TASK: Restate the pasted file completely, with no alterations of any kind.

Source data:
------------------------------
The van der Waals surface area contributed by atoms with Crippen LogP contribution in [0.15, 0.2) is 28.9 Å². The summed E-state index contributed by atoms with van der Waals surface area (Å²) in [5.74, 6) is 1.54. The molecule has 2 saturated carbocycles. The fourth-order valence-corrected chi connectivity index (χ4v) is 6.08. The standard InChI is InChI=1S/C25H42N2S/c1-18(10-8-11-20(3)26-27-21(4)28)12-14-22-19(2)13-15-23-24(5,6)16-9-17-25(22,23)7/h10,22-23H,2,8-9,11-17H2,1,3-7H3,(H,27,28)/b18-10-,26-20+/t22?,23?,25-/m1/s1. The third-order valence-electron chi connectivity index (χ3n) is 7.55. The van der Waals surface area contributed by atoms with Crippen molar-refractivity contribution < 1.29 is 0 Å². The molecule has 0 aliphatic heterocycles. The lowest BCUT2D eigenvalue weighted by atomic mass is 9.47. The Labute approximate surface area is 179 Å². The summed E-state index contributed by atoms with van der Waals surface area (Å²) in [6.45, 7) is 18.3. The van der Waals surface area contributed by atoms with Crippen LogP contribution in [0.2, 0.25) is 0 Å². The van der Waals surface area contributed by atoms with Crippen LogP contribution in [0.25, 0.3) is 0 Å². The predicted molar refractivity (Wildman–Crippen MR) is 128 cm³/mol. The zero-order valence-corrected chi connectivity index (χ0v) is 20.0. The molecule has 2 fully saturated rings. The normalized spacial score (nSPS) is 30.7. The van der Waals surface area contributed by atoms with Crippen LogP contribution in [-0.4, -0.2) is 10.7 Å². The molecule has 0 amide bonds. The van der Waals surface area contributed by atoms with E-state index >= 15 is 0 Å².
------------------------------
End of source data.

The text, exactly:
The van der Waals surface area contributed by atoms with Crippen LogP contribution in [0.15, 0.2) is 28.9 Å². The summed E-state index contributed by atoms with van der Waals surface area (Å²) in [5.74, 6) is 1.54. The molecule has 2 saturated carbocycles. The fourth-order valence-corrected chi connectivity index (χ4v) is 6.08. The standard InChI is InChI=1S/C25H42N2S/c1-18(10-8-11-20(3)26-27-21(4)28)12-14-22-19(2)13-15-23-24(5,6)16-9-17-25(22,23)7/h10,22-23H,2,8-9,11-17H2,1,3-7H3,(H,27,28)/b18-10-,26-20+/t22?,23?,25-/m1/s1. The third-order valence-electron chi connectivity index (χ3n) is 7.55. The van der Waals surface area contributed by atoms with Crippen molar-refractivity contribution < 1.29 is 0 Å². The molecule has 0 aliphatic heterocycles. The lowest BCUT2D eigenvalue weighted by atomic mass is 9.47. The Labute approximate surface area is 179 Å². The summed E-state index contributed by atoms with van der Waals surface area (Å²) in [6.45, 7) is 18.3. The van der Waals surface area contributed by atoms with Crippen LogP contribution in [0.2, 0.25) is 0 Å². The van der Waals surface area contributed by atoms with Crippen LogP contribution in [0.25, 0.3) is 0 Å². The predicted molar refractivity (Wildman–Crippen MR) is 128 cm³/mol. The zero-order valence-corrected chi connectivity index (χ0v) is 20.0. The molecule has 2 fully saturated rings. The normalized spacial score (nSPS) is 30.7. The van der Waals surface area contributed by atoms with Crippen LogP contribution in [-0.4, -0.2) is 10.7 Å². The molecule has 0 amide bonds. The van der Waals surface area contributed by atoms with E-state index >= 15 is 0 Å².